COVID will be over by the autumn. That’s the apparent assumption driving the Liberal government’s budget, tabled Monday afternoon.
Finance Minister Chrystia Freeland spoke of “finishing the fight” as she delivered the Liberal government’s first budget in two years as Canada goes through the third wave of the pandemic and the travel industry has been shut down for over a year.
Freeland spoke of “healing” and “creating more jobs and prosperity for Canadians,” including, “providing support where COVID has struck the hardest including small and medium businesses in tourism and hospitality.”
Canada Emergency Rent Subsidy (CERS) and Canada Emergency Wage Subsidy (CEWS) will be extended past their current June 5 deadline, but will be wound down by the end of September.
Currently, CEWS provides companies with up to 70% of an employee’s salary up to a maximum of $847/week. From mid-July, that will be gradually reduced every four weeks til the final period ending 25SEP, when companies will be able to claim only 20%, up to a maximum of $226.
CERS, the Canada Emergency Rent Subsidy (CERS), will be wound down on a similar schedule. It currently pays up to 65 per cent of a company’s rent, winding down to 20 per cent in the final period ending 25SEP.
Travel industry advocates, including ACTA, had been asking the federal government to extend supports to three months after the re-opening of travel. And one of Monday’s budget announcements may be attempting to address that request.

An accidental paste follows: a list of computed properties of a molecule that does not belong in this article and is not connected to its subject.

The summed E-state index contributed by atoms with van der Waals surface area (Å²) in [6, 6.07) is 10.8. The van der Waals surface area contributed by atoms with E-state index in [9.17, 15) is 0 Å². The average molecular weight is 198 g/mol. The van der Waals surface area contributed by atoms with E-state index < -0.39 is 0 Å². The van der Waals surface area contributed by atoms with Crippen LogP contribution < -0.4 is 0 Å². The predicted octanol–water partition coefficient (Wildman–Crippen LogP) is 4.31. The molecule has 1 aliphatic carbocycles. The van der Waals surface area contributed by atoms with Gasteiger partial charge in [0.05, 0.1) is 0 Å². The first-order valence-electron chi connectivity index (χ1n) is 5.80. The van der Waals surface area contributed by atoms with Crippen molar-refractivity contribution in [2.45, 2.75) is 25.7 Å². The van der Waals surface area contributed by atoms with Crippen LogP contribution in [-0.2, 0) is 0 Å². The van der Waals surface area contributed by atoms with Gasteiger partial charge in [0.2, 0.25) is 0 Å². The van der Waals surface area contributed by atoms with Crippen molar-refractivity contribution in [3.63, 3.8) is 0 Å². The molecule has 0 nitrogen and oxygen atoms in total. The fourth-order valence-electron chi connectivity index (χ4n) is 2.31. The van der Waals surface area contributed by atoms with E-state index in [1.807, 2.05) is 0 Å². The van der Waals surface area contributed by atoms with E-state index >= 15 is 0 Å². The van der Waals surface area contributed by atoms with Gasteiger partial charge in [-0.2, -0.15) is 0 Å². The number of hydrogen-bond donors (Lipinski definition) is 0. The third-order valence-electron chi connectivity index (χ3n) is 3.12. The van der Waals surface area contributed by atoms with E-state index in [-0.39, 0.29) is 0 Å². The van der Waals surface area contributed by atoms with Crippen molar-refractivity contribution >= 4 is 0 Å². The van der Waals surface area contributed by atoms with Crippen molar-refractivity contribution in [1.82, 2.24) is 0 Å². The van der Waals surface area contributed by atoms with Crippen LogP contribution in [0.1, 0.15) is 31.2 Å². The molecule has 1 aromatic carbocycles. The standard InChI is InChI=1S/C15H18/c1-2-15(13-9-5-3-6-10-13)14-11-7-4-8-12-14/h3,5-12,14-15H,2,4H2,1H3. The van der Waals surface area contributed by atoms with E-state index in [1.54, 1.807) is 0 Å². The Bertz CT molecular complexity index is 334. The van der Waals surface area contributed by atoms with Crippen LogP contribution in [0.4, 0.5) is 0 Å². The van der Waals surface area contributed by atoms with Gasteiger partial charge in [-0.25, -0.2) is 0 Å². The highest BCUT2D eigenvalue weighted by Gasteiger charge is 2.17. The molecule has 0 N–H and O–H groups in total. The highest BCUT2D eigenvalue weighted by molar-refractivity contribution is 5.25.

Canada Recovery Hiring Program
This new program will pay 50 per cent of an employee’s wage in JUN, JUL, and AUG, then winds down to 40 per cent in SEP, 30 percent in OCT and 20 per cent in NOV.
The government is allowing companies to choose between the winding down CEWS program or the new CRHP program, whichever benefits them and their employees more.
What Happens After That?
Analysts agree there seems to be a calculation by the government that Canada will be emerging from the pandemic this fall. However, not all sectors will recover at the same pace, and travel seems sure to be among the last to recover, even as it was among the first and hardest hit.
The Toronto Star on budget day reports Freeland saying at a press conference, “We are further prepared to extend supports if the course of the virus requires it.”
And during her presentation of the budget to the House of Commons, the Finance Minister used terms like “punch our way” out of COVID.
Relief for Tourism, Hospitality and Funding to Re-Open Borders
In addition to wage and rent support, the Star reports that the budget introduces a Tourism Relief Fund. $500 million will be administered by regional development agencies to help local tourism businesses rebound from the pandemic.
That will be supported by a $100 million marketing campaign urging Canadians to take staycations and spend their travel budgets at home.
Another $200 million will be spent supporting arts and cultural festivals via regional development agencies, and the same amount to smaller festivals via Heritage Canada.
CTV News also reports the tabled budget includes $424 million this year and next for “the safe re-opening” of Canada’s borders. The funds are allocated to “funding further air travel protections and mandatory quarantine measures.”